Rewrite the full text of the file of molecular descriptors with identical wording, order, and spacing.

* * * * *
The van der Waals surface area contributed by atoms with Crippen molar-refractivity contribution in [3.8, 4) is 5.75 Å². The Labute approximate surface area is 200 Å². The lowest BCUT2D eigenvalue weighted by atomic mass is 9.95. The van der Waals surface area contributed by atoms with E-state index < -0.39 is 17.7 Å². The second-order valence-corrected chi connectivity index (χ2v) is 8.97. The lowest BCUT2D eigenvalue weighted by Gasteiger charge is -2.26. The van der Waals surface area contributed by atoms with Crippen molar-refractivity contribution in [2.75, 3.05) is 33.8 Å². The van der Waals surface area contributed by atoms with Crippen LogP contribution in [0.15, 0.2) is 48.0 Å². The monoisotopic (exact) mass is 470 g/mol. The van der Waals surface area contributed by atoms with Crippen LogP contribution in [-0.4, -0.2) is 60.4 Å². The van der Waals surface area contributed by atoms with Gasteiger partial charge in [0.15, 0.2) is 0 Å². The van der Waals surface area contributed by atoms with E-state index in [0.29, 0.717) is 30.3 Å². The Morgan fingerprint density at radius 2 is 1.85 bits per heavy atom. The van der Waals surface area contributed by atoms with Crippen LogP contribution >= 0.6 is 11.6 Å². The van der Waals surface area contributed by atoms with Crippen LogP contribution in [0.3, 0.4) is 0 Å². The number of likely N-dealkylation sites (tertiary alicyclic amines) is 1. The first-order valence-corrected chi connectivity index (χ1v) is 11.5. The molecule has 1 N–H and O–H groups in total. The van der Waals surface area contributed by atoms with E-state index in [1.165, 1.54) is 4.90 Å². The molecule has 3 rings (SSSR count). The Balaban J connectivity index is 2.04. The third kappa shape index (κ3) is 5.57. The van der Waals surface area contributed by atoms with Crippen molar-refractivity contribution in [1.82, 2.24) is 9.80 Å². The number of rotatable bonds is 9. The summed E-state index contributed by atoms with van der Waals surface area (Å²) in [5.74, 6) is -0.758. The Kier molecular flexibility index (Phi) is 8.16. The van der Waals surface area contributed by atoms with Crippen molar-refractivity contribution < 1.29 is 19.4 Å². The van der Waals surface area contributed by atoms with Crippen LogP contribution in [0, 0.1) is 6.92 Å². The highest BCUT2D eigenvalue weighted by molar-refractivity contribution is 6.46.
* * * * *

The van der Waals surface area contributed by atoms with Crippen molar-refractivity contribution in [3.8, 4) is 5.75 Å². The Labute approximate surface area is 200 Å². The lowest BCUT2D eigenvalue weighted by atomic mass is 9.95. The van der Waals surface area contributed by atoms with E-state index < -0.39 is 17.7 Å². The second-order valence-corrected chi connectivity index (χ2v) is 8.97. The lowest BCUT2D eigenvalue weighted by Gasteiger charge is -2.26. The van der Waals surface area contributed by atoms with Crippen molar-refractivity contribution in [2.75, 3.05) is 33.8 Å². The van der Waals surface area contributed by atoms with Crippen LogP contribution in [0.15, 0.2) is 48.0 Å². The monoisotopic (exact) mass is 470 g/mol. The van der Waals surface area contributed by atoms with Crippen LogP contribution in [-0.4, -0.2) is 60.4 Å². The van der Waals surface area contributed by atoms with Gasteiger partial charge in [0.15, 0.2) is 0 Å². The van der Waals surface area contributed by atoms with E-state index in [0.29, 0.717) is 30.3 Å². The Morgan fingerprint density at radius 2 is 1.85 bits per heavy atom. The van der Waals surface area contributed by atoms with Crippen LogP contribution >= 0.6 is 11.6 Å². The van der Waals surface area contributed by atoms with Crippen LogP contribution in [0.3, 0.4) is 0 Å². The number of likely N-dealkylation sites (tertiary alicyclic amines) is 1. The first-order valence-corrected chi connectivity index (χ1v) is 11.5. The molecule has 1 N–H and O–H groups in total. The van der Waals surface area contributed by atoms with E-state index in [1.165, 1.54) is 4.90 Å². The molecule has 3 rings (SSSR count). The Balaban J connectivity index is 2.04. The third kappa shape index (κ3) is 5.57. The van der Waals surface area contributed by atoms with Crippen molar-refractivity contribution in [1.82, 2.24) is 9.80 Å². The number of rotatable bonds is 9. The summed E-state index contributed by atoms with van der Waals surface area (Å²) in [5.74, 6) is -0.758. The Kier molecular flexibility index (Phi) is 8.16. The van der Waals surface area contributed by atoms with Crippen molar-refractivity contribution < 1.29 is 19.4 Å². The van der Waals surface area contributed by atoms with Crippen LogP contribution in [0, 0.1) is 6.92 Å². The highest BCUT2D eigenvalue weighted by molar-refractivity contribution is 6.46.